Got it. Corporations giving politicians money is good; corporations standing up for voting rights is bad. McConnell didn’t literally say, “Just write the checks and then look the other way while we pass voter-suppression bills,” but that seemed to be the underlying point. McConnell added yesterday, in reference to corporations, “They have political action committees. That’s fine. It’s legal. It’s appropriate. I support that. I’m talking about taking a position on a highly incendiary issue like this and punishing a community or state because you don’t like a particular law they passed. I just think it’s stupid.” By any fair measure, that’s a tough position to take seriously. But just as importantly, the Senate minority leader’s argument that it’s “stupid” for businesses to take a stand on politically provocative issues is at odds with recent history.
No, of course not. Heaven forbid. Senate Minority Leader Mitch McConnell, R-Ky., said Tuesday that it is “stupid” for corporations to take stances on divisive political issues but noted that his criticism did not include their political donations. “I’m not talking about political contributions,” he said of his criticism of corporate leaders speaking out against the Republican legislation.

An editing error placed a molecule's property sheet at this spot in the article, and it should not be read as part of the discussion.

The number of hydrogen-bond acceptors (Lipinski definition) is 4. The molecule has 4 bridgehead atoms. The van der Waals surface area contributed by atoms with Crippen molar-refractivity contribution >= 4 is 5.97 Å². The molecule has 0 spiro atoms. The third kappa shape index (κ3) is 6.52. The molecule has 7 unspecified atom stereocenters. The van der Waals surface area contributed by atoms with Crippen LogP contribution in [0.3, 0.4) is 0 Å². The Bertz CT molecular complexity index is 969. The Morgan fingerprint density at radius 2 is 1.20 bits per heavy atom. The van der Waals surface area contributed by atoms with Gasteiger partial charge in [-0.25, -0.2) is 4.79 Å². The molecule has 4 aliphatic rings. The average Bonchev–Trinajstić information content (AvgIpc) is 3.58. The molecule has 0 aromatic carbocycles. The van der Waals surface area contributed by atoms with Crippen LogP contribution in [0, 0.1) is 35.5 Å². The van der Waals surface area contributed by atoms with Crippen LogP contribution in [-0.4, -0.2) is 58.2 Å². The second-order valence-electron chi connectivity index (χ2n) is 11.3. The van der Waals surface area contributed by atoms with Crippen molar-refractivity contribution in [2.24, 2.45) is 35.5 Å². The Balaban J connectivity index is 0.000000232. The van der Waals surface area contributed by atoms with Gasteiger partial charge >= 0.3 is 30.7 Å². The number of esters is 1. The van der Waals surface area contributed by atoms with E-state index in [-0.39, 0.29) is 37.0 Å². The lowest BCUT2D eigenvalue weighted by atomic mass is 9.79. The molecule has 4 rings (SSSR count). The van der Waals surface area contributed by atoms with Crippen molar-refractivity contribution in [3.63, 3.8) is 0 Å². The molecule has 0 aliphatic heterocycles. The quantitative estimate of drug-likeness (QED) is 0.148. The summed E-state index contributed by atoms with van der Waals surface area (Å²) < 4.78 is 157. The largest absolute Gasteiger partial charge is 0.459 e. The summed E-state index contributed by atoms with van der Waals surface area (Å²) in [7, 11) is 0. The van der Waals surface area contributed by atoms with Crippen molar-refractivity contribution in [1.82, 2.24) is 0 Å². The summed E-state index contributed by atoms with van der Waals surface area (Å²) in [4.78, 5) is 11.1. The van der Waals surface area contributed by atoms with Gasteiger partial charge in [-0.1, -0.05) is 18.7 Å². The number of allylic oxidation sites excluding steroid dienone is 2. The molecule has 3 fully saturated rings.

McConnell has spent years crusading in support of the idea that “money is speech,” and to deny Corporate America the right to contribute to candidates and parties would be an outrageous assault on the First Amendment. Corporations, the GOP senator believes, must be encouraged to speak, freely and repeatedly, in the form of generous donations. Yesterday, the Kentucky Republican elaborated on his perspective in striking ways.
There’s no record of McConnell characterizing it as “stupid” at the time. As Rachel noted on the show last night, when Republicans were divided on whether to reauthorize the Voting Rights Act in 2006, a sizable group of corporate giants — including Disney, Coca-Cola, and AT&T — lobbied in support of voting rights.
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